Eudora Welty stories rarely feature lavish food scenes, so selecting the right gumbo to serve Miss Eudora meant turning to her personal life for clues. The Pulitzer-winning Mississippi writer surprised me. She might not write about food, but recipes were a formative part of her early writing life. Much of that history, however, is stashed away away in government archives.
As a young writer during the Great Depression, Welty worked for the WPA’s Federal Writers Project. One of her assignments was covering events for “America Eats.” In this ambitious project, writers across the country documented America’s social and cultural relationship with food and eating. Writers including Zora Neal Hurston, Saul Bellow and Welty visited events
as church picnics, hog-killings, political barbecues, fish fries, family reunions, small town celebrations, festivals and holiday parties – places where food was served – to observe and record the role food plays in American culture.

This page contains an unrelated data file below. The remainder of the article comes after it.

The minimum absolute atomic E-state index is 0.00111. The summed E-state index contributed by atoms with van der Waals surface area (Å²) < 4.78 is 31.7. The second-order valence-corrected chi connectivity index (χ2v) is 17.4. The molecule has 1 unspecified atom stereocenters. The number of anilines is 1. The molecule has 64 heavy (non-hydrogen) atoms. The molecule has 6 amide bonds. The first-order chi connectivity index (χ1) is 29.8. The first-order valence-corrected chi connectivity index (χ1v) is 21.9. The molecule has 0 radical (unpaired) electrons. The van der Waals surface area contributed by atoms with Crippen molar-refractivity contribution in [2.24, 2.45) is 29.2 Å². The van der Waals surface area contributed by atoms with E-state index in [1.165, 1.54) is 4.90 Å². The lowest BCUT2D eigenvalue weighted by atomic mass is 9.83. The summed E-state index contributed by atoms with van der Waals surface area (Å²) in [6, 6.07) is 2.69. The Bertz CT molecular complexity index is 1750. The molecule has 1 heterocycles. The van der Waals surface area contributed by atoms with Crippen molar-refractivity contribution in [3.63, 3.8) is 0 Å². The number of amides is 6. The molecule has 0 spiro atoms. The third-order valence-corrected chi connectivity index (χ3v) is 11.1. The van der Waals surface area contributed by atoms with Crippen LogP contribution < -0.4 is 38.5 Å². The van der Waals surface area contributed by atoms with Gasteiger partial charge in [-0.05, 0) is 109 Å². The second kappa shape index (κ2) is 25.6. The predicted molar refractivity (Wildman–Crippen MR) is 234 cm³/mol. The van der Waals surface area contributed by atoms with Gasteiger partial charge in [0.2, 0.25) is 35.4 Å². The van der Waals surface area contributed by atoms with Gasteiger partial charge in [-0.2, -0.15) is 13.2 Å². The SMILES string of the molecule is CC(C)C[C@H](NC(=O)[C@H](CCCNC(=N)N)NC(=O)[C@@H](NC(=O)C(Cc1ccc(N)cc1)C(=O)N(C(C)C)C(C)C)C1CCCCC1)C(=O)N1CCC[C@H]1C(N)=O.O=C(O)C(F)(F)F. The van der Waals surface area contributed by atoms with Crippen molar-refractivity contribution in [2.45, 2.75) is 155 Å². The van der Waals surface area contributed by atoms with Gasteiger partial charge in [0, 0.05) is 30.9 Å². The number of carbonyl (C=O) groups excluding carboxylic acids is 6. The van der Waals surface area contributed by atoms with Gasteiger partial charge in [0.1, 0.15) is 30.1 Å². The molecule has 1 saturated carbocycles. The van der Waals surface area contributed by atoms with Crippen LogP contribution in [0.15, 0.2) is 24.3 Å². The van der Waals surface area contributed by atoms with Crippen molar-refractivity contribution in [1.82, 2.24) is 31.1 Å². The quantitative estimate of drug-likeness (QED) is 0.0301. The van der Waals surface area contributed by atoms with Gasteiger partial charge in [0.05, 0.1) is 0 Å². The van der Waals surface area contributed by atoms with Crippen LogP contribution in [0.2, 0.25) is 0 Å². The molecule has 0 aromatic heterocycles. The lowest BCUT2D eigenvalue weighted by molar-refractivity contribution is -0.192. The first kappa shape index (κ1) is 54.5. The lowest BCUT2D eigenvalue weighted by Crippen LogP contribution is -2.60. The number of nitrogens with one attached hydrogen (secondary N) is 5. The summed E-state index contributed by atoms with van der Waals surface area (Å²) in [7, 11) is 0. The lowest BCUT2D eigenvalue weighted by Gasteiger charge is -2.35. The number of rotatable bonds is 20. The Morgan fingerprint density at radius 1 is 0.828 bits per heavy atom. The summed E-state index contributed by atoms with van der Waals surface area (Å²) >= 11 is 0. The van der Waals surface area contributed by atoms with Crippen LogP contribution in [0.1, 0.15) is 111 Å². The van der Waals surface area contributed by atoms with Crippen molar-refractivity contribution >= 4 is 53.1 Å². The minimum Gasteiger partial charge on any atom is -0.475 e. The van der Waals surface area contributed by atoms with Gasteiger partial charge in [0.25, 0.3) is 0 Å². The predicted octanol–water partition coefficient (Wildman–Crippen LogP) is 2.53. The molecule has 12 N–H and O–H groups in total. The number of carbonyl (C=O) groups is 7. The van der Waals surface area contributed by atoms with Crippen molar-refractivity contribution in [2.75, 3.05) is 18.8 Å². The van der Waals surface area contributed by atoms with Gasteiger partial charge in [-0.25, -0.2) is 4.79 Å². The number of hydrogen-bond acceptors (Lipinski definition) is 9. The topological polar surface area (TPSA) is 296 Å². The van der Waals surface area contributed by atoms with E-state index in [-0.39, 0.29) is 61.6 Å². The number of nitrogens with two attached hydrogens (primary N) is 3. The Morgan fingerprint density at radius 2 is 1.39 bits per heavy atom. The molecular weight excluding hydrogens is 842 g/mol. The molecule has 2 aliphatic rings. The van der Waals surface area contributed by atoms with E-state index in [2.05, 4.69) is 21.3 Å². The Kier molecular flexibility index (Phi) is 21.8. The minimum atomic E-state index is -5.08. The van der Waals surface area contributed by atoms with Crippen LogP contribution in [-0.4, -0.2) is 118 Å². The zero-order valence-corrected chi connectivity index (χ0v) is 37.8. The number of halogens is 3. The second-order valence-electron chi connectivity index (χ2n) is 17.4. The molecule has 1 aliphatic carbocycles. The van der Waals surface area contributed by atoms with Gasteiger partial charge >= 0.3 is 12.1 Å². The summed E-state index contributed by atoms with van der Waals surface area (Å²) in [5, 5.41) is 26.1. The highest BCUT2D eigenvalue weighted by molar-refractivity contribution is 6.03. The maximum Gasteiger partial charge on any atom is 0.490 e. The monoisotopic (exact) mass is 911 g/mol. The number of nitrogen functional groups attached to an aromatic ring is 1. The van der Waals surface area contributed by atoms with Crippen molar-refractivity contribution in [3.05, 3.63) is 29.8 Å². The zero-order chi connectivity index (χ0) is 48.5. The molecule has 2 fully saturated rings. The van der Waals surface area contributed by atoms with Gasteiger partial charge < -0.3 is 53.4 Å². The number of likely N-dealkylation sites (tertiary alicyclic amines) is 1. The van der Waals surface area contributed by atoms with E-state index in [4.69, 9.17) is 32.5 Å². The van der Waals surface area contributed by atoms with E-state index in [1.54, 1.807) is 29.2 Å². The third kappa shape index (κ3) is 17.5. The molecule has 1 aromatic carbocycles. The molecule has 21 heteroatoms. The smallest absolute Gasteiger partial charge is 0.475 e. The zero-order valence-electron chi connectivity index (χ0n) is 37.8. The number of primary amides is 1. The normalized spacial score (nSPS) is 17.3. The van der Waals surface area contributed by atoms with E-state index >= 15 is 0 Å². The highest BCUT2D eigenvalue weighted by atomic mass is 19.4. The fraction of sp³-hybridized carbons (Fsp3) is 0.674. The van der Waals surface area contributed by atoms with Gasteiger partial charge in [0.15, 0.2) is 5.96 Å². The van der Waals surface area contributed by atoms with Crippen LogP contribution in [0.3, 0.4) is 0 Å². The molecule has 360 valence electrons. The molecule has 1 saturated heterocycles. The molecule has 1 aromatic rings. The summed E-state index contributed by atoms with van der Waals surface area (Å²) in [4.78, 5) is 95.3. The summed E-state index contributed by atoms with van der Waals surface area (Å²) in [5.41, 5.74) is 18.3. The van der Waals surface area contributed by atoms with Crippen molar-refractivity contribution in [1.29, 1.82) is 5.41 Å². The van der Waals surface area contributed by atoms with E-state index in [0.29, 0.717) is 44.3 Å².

The project was abandoned when times got better, so the unpublished photos, recipes and recordings are archived in the Library of Congress while others are stored in state and university archives.
Welty combined the Mississippi recipes she gathered along with descriptions of the events into a cookbook “Possum and Pomegranate” (featured on page 4 of Mississippi Folklore) . It and 300-plus other manuscript pages from the project are in the Mississippi State Archives. Welty transcribed recipes for Barbecue Sauce, Beaten Biscuits, Catfish, Fish Courtbouillon, Jellied
Apples, Lye Hominy, Stuffed Eggs, Potato Salad and Spanish Rice, plus Okra Gumbo from Biloxi and Seafood Gumbo from Pass Christian. I suspect Miss Eudora would have preferred the Okra Gumbo because she liked tomatoes. The seafood gumbo has tomatoes but is a big undertaking – it makes three gallons and calls for 100 oysters – at lot to cook for a person living alone.
Later in life as a patron of the arts living in Jackson, Mississippi, she shared her favorite recipes for benefit cookbooks. One such is an Onion Pie recipe from fellow writer Katherine Anne Porter published in the Jackson Jr. League Cookbook. Some of her favorite sweet recipes – cocoons (cookies), candied pecans, lemon dessert and white fruitcake – appeared in the Jackson Symphony Cookbook. The Atlantic published her wickedly hot potato salad recipe, which some people swear is a perfect side for gumbo – any kind of gumbo.